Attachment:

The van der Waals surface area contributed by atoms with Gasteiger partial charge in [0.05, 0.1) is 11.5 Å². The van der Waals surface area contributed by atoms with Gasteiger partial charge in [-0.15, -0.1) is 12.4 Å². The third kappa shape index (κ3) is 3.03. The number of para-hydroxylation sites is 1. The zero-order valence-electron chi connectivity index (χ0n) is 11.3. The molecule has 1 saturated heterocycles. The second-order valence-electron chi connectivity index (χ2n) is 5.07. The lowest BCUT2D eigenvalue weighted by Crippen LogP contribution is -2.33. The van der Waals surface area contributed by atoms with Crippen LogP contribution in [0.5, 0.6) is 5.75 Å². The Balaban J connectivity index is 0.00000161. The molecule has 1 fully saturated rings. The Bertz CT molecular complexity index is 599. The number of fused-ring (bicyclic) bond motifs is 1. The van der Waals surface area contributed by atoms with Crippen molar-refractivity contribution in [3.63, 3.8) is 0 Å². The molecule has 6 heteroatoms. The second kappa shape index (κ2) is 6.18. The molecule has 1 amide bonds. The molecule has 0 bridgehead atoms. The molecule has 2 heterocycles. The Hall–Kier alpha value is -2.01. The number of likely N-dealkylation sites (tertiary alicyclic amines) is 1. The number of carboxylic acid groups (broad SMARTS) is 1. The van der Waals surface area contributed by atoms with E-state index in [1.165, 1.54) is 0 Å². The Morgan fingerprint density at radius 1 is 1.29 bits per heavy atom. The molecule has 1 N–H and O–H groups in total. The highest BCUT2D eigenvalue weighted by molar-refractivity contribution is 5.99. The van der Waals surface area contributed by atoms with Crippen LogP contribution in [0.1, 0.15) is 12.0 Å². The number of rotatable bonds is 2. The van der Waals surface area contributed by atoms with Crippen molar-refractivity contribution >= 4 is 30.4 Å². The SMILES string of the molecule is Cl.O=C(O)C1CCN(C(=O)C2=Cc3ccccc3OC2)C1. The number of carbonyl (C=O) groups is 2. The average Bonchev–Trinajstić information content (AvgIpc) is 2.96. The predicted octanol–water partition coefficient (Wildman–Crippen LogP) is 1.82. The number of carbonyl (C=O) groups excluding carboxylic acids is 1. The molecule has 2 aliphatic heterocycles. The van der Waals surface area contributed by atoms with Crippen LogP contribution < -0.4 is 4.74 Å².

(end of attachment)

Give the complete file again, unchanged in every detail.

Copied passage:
The van der Waals surface area contributed by atoms with Gasteiger partial charge in [0.05, 0.1) is 11.5 Å². The van der Waals surface area contributed by atoms with Gasteiger partial charge in [-0.15, -0.1) is 12.4 Å². The third kappa shape index (κ3) is 3.03. The number of para-hydroxylation sites is 1. The zero-order valence-electron chi connectivity index (χ0n) is 11.3. The molecule has 1 saturated heterocycles. The second-order valence-electron chi connectivity index (χ2n) is 5.07. The lowest BCUT2D eigenvalue weighted by Crippen LogP contribution is -2.33. The van der Waals surface area contributed by atoms with Crippen LogP contribution in [0.5, 0.6) is 5.75 Å². The Balaban J connectivity index is 0.00000161. The molecule has 1 fully saturated rings. The Bertz CT molecular complexity index is 599. The number of fused-ring (bicyclic) bond motifs is 1. The van der Waals surface area contributed by atoms with Crippen molar-refractivity contribution in [3.63, 3.8) is 0 Å². The molecule has 6 heteroatoms. The second kappa shape index (κ2) is 6.18. The molecule has 1 amide bonds. The molecule has 0 bridgehead atoms. The molecule has 2 heterocycles. The Hall–Kier alpha value is -2.01. The number of likely N-dealkylation sites (tertiary alicyclic amines) is 1. The number of carboxylic acid groups (broad SMARTS) is 1. The van der Waals surface area contributed by atoms with E-state index in [1.165, 1.54) is 0 Å². The Morgan fingerprint density at radius 1 is 1.29 bits per heavy atom. The molecule has 1 N–H and O–H groups in total. The highest BCUT2D eigenvalue weighted by molar-refractivity contribution is 5.99. The van der Waals surface area contributed by atoms with Crippen LogP contribution in [0.1, 0.15) is 12.0 Å². The number of rotatable bonds is 2. The van der Waals surface area contributed by atoms with Crippen molar-refractivity contribution >= 4 is 30.4 Å². The SMILES string of the molecule is Cl.O=C(O)C1CCN(C(=O)C2=Cc3ccccc3OC2)C1. The number of carbonyl (C=O) groups is 2. The average Bonchev–Trinajstić information content (AvgIpc) is 2.96. The predicted octanol–water partition coefficient (Wildman–Crippen LogP) is 1.82. The number of carbonyl (C=O) groups excluding carboxylic acids is 1. The molecule has 2 aliphatic heterocycles. The van der Waals surface area contributed by atoms with Crippen LogP contribution < -0.4 is 4.74 Å².